ADDIS ABABA, Ethiopia – Ethiopia's ruling party on Saturday named as its leader acting Prime Minister Hailemariam Desalegn, who took over after the death last month of longtime leader Meles Zenawi, an official said at the end of a congress of party bosses.
As chairman of the Ethiopian Peoples' Revolutionary Democratic Front, or EPRDF, Hailemariam, 47, will almost certainly be confirmed as the country's prime minister in an upcoming official ceremony. Bereket Simon, Ethiopia's communications minister, said Hailemariam would be sworn in soon. It remains unclear exactly when, but Bereket said this might happen early next month.
"Since the party holds an overwhelming majority the party's chair is automatically the country's prime minister," Bereket said. "So Hailemariam will be the country's new prime minister."
A 180-member council of the EPRDF appointed Hailemariam unanimously and also selected Education Minister Demeke Mekonnen to become deputy chairman. The ruling party controls 545 of the 547 seats in parliament, guaranteeing swift passage of its resolutions.
Hailemariam's ascension to the ruling party's top leadership signals that he is not just warming the seat for someone else and that influential party officials are keen to respect the wishes of Meles, who picked Hailemariam from obscurity and made him foreign minister and deputy prime minister.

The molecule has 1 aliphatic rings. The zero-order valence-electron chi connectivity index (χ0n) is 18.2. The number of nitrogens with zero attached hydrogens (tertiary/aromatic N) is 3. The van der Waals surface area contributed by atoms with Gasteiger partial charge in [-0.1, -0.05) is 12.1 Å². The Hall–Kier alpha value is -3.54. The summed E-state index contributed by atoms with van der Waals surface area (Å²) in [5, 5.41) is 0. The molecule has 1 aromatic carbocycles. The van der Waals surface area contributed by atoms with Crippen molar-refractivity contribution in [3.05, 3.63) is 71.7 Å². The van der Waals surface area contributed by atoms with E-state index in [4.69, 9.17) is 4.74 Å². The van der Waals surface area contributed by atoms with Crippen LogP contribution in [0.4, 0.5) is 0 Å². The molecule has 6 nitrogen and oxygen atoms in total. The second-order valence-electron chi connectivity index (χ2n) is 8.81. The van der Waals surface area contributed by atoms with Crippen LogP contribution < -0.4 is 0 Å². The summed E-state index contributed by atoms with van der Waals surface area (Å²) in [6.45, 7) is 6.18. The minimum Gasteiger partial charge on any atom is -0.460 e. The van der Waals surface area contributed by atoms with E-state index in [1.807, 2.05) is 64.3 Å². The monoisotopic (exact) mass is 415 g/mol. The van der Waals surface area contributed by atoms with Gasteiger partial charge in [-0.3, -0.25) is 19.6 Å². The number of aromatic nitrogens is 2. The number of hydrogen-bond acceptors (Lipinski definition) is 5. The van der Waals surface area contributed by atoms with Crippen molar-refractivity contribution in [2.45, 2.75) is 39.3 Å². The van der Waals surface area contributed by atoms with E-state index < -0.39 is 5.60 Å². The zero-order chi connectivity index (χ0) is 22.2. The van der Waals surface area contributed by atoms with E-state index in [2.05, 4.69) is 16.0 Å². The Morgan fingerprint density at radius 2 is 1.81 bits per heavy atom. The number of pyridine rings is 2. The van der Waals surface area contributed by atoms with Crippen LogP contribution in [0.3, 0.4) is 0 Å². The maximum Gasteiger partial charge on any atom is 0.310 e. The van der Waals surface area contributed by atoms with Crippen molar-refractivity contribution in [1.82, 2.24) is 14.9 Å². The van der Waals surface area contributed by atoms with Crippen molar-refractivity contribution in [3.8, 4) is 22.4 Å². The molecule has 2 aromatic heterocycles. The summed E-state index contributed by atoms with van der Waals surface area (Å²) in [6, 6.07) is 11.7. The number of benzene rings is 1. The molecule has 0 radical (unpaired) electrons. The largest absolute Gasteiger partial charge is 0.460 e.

Some analysts say that it was always clear that the ruling party would pick Hailemariam, who promises to continue the domestic and foreign policies favored by Meles.
"I think the party bosses have no choice but to go through with appointing Hailemariam," Jawar Mohammed, an Ethiopian political analyst who is currently pursuing graduate studies at Columbia University in New York, said on the eve of Hailemariam's selection as party leader.
Mohammed said that the Ethiopian public, anxious for stability after the death of a longtime ruler, had already been "given the impression that (Hailemariam) was groomed to replace Meles in 2015," when general elections are due in Ethiopia. He added that it would have been almost impossible for the ruling party to find "an alternative replacement that is acceptable to the four coalition members and the various factions within them."
Meles, who died Aug. 20 of an undisclosed illness in a Belgian hospital, ruled Ethiopia with an iron fist since 1991. Some praised him for lifting many Ethiopians out of abject poverty, but others saw him as a tyrant who restricted certain freedoms, including free speech.
The International Crisis Group said after the death of Meles that Hailemariam was not likely to be as pivotal and decisive a figure as the man he replaced.
"Given the opacity of the inner workings of the government and army, it is impossible to say exactly what it will look like and who will end up in charge. Nonetheless, any likely outcome suggests a much weaker government, a more influential security apparatus and endangered internal stability," the group's report said.
Associated Press writer Rodney Muhumuza contributed reporting from Kampala, Uganda